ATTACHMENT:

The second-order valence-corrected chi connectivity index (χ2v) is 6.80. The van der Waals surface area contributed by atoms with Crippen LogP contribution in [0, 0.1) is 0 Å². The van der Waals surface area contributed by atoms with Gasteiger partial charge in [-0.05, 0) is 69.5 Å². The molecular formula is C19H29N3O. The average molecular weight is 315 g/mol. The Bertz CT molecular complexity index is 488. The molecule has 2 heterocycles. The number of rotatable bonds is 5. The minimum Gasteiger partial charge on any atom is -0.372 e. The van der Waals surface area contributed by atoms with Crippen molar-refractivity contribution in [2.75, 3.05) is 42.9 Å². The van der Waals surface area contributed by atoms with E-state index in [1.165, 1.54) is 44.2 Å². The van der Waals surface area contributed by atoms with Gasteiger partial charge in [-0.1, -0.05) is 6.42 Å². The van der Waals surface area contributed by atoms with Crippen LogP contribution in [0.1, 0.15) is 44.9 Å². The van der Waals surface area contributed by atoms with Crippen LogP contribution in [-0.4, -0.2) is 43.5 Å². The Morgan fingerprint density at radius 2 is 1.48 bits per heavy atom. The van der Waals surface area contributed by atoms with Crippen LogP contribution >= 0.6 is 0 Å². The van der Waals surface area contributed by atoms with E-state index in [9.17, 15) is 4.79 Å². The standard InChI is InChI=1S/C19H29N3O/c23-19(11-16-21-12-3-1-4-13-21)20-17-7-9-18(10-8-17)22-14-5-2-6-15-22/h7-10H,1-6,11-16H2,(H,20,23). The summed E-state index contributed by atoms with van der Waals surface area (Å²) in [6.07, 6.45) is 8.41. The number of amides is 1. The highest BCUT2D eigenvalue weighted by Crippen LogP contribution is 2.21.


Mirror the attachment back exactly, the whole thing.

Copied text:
The second-order valence-corrected chi connectivity index (χ2v) is 6.80. The van der Waals surface area contributed by atoms with Crippen LogP contribution in [0, 0.1) is 0 Å². The van der Waals surface area contributed by atoms with Gasteiger partial charge in [-0.05, 0) is 69.5 Å². The molecular formula is C19H29N3O. The average molecular weight is 315 g/mol. The Bertz CT molecular complexity index is 488. The molecule has 2 heterocycles. The number of rotatable bonds is 5. The minimum Gasteiger partial charge on any atom is -0.372 e. The van der Waals surface area contributed by atoms with Crippen molar-refractivity contribution in [2.75, 3.05) is 42.9 Å². The van der Waals surface area contributed by atoms with E-state index in [1.165, 1.54) is 44.2 Å². The van der Waals surface area contributed by atoms with Gasteiger partial charge in [-0.1, -0.05) is 6.42 Å². The van der Waals surface area contributed by atoms with Crippen LogP contribution in [0.1, 0.15) is 44.9 Å². The van der Waals surface area contributed by atoms with Crippen LogP contribution in [-0.4, -0.2) is 43.5 Å². The Morgan fingerprint density at radius 2 is 1.48 bits per heavy atom. The van der Waals surface area contributed by atoms with Crippen LogP contribution >= 0.6 is 0 Å². The van der Waals surface area contributed by atoms with E-state index in [9.17, 15) is 4.79 Å². The standard InChI is InChI=1S/C19H29N3O/c23-19(11-16-21-12-3-1-4-13-21)20-17-7-9-18(10-8-17)22-14-5-2-6-15-22/h7-10H,1-6,11-16H2,(H,20,23). The summed E-state index contributed by atoms with van der Waals surface area (Å²) in [6.07, 6.45) is 8.41. The number of amides is 1. The highest BCUT2D eigenvalue weighted by Crippen LogP contribution is 2.21.